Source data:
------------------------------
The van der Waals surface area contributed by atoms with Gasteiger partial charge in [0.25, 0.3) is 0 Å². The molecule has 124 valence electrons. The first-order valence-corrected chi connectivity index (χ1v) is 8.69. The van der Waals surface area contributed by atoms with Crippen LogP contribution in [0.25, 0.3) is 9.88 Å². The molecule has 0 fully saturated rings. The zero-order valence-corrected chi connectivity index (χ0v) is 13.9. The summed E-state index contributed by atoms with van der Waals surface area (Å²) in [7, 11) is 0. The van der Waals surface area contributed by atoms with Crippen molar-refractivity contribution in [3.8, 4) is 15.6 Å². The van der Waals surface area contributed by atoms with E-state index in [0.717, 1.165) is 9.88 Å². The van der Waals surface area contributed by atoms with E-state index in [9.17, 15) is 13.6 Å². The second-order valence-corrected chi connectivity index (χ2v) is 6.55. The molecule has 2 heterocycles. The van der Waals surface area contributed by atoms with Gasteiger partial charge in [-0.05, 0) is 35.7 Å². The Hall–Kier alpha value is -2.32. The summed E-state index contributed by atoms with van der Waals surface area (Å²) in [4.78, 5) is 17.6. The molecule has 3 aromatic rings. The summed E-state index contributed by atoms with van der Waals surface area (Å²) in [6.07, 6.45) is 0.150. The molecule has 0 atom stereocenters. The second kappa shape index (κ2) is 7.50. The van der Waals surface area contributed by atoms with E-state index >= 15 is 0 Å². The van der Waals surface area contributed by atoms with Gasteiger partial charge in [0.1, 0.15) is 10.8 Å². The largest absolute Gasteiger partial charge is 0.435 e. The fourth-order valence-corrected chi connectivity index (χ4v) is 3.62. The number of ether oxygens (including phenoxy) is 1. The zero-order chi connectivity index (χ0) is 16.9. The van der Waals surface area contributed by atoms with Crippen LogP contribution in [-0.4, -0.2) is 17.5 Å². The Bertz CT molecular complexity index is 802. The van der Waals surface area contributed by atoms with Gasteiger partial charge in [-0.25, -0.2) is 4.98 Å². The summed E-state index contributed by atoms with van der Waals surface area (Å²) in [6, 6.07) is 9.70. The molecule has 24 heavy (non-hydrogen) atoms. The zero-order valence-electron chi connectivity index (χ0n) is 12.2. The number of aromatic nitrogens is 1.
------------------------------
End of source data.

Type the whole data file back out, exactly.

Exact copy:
The van der Waals surface area contributed by atoms with Gasteiger partial charge in [0.25, 0.3) is 0 Å². The molecule has 124 valence electrons. The first-order valence-corrected chi connectivity index (χ1v) is 8.69. The van der Waals surface area contributed by atoms with Crippen LogP contribution in [0.25, 0.3) is 9.88 Å². The molecule has 0 fully saturated rings. The zero-order valence-corrected chi connectivity index (χ0v) is 13.9. The summed E-state index contributed by atoms with van der Waals surface area (Å²) in [7, 11) is 0. The van der Waals surface area contributed by atoms with Crippen molar-refractivity contribution in [3.8, 4) is 15.6 Å². The van der Waals surface area contributed by atoms with E-state index in [0.717, 1.165) is 9.88 Å². The van der Waals surface area contributed by atoms with E-state index in [9.17, 15) is 13.6 Å². The second-order valence-corrected chi connectivity index (χ2v) is 6.55. The molecule has 2 heterocycles. The van der Waals surface area contributed by atoms with Gasteiger partial charge in [-0.05, 0) is 35.7 Å². The Hall–Kier alpha value is -2.32. The summed E-state index contributed by atoms with van der Waals surface area (Å²) in [4.78, 5) is 17.6. The molecule has 3 aromatic rings. The summed E-state index contributed by atoms with van der Waals surface area (Å²) in [6.07, 6.45) is 0.150. The molecule has 0 atom stereocenters. The second kappa shape index (κ2) is 7.50. The van der Waals surface area contributed by atoms with E-state index >= 15 is 0 Å². The van der Waals surface area contributed by atoms with Gasteiger partial charge in [0.1, 0.15) is 10.8 Å². The largest absolute Gasteiger partial charge is 0.435 e. The fourth-order valence-corrected chi connectivity index (χ4v) is 3.62. The number of ether oxygens (including phenoxy) is 1. The zero-order chi connectivity index (χ0) is 16.9. The van der Waals surface area contributed by atoms with Crippen LogP contribution in [-0.4, -0.2) is 17.5 Å². The Bertz CT molecular complexity index is 802. The van der Waals surface area contributed by atoms with Gasteiger partial charge in [-0.25, -0.2) is 4.98 Å². The summed E-state index contributed by atoms with van der Waals surface area (Å²) in [6, 6.07) is 9.70. The molecule has 24 heavy (non-hydrogen) atoms. The zero-order valence-electron chi connectivity index (χ0n) is 12.2. The number of aromatic nitrogens is 1.